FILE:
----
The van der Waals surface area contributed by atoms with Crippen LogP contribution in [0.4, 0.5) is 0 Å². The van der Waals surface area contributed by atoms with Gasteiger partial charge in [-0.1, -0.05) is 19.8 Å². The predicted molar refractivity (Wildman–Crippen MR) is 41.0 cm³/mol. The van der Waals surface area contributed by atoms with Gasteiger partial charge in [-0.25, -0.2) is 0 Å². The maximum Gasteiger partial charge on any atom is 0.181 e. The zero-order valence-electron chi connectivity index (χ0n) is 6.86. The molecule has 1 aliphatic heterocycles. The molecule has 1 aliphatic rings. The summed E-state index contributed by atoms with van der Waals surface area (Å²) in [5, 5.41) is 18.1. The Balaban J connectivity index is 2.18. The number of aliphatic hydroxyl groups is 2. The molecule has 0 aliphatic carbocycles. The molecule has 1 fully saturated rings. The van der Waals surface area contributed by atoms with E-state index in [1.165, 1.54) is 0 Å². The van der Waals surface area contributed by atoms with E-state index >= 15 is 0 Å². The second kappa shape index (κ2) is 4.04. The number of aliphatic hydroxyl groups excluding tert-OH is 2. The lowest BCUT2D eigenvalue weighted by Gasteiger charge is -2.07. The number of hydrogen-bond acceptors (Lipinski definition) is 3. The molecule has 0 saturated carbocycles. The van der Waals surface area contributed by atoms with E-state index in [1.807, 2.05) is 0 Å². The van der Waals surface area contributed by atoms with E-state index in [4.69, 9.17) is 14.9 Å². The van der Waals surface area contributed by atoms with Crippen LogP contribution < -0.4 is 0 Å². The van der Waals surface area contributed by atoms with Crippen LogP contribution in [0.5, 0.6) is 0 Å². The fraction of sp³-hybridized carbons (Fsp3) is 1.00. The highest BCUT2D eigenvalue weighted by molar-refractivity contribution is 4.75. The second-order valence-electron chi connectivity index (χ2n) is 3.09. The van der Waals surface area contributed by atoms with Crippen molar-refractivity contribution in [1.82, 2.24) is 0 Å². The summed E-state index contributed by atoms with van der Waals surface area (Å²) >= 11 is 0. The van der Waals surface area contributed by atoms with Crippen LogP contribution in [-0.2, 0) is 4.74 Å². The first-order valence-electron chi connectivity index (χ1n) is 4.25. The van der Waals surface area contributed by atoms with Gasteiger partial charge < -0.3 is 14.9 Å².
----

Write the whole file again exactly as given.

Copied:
The van der Waals surface area contributed by atoms with Crippen LogP contribution in [0.4, 0.5) is 0 Å². The van der Waals surface area contributed by atoms with Gasteiger partial charge in [-0.1, -0.05) is 19.8 Å². The predicted molar refractivity (Wildman–Crippen MR) is 41.0 cm³/mol. The van der Waals surface area contributed by atoms with Gasteiger partial charge in [-0.25, -0.2) is 0 Å². The maximum Gasteiger partial charge on any atom is 0.181 e. The zero-order valence-electron chi connectivity index (χ0n) is 6.86. The molecule has 1 aliphatic heterocycles. The molecule has 1 aliphatic rings. The summed E-state index contributed by atoms with van der Waals surface area (Å²) in [5, 5.41) is 18.1. The Balaban J connectivity index is 2.18. The number of aliphatic hydroxyl groups is 2. The molecule has 0 aliphatic carbocycles. The molecule has 1 fully saturated rings. The van der Waals surface area contributed by atoms with E-state index in [1.165, 1.54) is 0 Å². The van der Waals surface area contributed by atoms with E-state index >= 15 is 0 Å². The second kappa shape index (κ2) is 4.04. The number of aliphatic hydroxyl groups excluding tert-OH is 2. The lowest BCUT2D eigenvalue weighted by Gasteiger charge is -2.07. The number of hydrogen-bond acceptors (Lipinski definition) is 3. The molecule has 0 saturated carbocycles. The van der Waals surface area contributed by atoms with E-state index in [1.807, 2.05) is 0 Å². The van der Waals surface area contributed by atoms with E-state index in [4.69, 9.17) is 14.9 Å². The van der Waals surface area contributed by atoms with Crippen LogP contribution < -0.4 is 0 Å². The van der Waals surface area contributed by atoms with Crippen LogP contribution in [0.5, 0.6) is 0 Å². The fraction of sp³-hybridized carbons (Fsp3) is 1.00. The highest BCUT2D eigenvalue weighted by molar-refractivity contribution is 4.75. The second-order valence-electron chi connectivity index (χ2n) is 3.09. The van der Waals surface area contributed by atoms with Crippen molar-refractivity contribution in [1.82, 2.24) is 0 Å². The summed E-state index contributed by atoms with van der Waals surface area (Å²) >= 11 is 0. The van der Waals surface area contributed by atoms with Crippen LogP contribution in [-0.2, 0) is 4.74 Å². The first-order valence-electron chi connectivity index (χ1n) is 4.25. The van der Waals surface area contributed by atoms with Gasteiger partial charge < -0.3 is 14.9 Å².